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A rich and compelling observation, Diana.  Thanks. 
   
  As for the Sanskrit passages from the Brihadaranyak Upanishad 
  -- alluded to in "Datta. Dayadhvam. Damayata." -- their relevance
  in terms of the need to cultivate these virtues is keenly felt all 
  through TWL. Eliot remarked somewhere that what distinguishes 
  a man from an animal is the sense of good and evil -- of "moral" 
  good and evil.  And the wisdom of the Upanishad lays stress upon
  "Damayata" i.e., Control.  And so did Buddha in The Fire Sermon.
   
  Regards,
   
  CR
  

Diana Manister <[log in to unmask]> wrote:
        Carrol and CR:
   
  Do you suppose it is significant to the scene in the poem that the players
  be members of the class that could afford such luxuries? The section opens 
  with a woman surrounded by luxury:
   
  "In vials of ivory and coloured glass
Unstoppered, lurked her strange synthetic perfumes,
Unguent, powdered, or liquid - troubled, confused
And drowned the sense in odours..."
   
  Following this opulence is the chattering neruotic woman and what
  I take to be the thoughts of her companion thinking of rats alley where 
  the dead men lost their bones and the eyes of the sailor, now pearls,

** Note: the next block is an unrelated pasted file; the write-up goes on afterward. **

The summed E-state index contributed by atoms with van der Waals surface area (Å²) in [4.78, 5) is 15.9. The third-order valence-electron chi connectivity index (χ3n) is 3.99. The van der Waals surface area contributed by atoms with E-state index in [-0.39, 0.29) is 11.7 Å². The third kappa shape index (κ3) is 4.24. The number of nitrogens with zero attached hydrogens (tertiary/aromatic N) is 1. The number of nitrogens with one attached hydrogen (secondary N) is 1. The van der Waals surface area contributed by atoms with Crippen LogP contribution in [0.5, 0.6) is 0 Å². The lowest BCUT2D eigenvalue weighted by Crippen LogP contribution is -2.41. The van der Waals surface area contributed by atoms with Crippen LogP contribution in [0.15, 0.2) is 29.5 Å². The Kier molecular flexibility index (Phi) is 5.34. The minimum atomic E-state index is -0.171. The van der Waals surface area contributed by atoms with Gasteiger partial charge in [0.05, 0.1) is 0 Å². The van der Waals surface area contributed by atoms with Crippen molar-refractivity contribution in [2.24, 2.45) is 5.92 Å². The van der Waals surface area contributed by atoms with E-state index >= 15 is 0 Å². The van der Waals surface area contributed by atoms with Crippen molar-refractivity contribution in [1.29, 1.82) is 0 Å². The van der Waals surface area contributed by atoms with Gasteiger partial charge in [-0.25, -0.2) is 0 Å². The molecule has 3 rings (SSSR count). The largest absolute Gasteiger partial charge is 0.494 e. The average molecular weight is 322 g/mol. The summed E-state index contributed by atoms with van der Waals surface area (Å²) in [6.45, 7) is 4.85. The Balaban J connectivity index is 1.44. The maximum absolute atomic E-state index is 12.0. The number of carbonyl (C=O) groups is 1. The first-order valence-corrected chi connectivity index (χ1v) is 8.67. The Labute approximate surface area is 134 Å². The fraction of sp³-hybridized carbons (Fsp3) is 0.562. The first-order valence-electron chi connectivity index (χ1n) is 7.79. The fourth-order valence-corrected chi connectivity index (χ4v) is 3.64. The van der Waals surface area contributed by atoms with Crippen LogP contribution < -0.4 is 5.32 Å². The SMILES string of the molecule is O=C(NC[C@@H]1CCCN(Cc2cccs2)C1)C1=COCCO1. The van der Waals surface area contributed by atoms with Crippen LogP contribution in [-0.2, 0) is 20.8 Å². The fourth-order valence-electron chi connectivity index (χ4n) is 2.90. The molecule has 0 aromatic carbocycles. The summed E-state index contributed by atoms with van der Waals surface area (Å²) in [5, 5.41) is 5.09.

his unexpressed reactions to her questions and demands. This is an 
  upper middle-class couple following convention to the letter:
   
  "The hot water at ten.
And if it rains, a closed car at four.
And we shall play a game of chess
  The ivory men make company between us
  Pressing lidless eyes and waiting for a knock upon the door". 
   
  Immediately juxtaposed is the lower class speech of the pub:
  "When Lil's husband got demobbed, I said--
I didn't mince my words, I said to her myself, 
HURRY UP PLEASE ITS TIME"
  Perhaps the juxtaposition of the affluent with the lower class is significant 
  in that the affluent couple is no less happy, perhaps less so, than Lil and 
  her husband. The ivory men echo nicely the ivory perfume vials.
  //I wonder if the Indian origin of the game of chess is intended as
  an association that would resonate with the poem's Sanskrit passages.
  My faith in Eliot's precision makes me suspect these echoes and resonances are intended, but to what end I can only speculate.// 
  Diana



  
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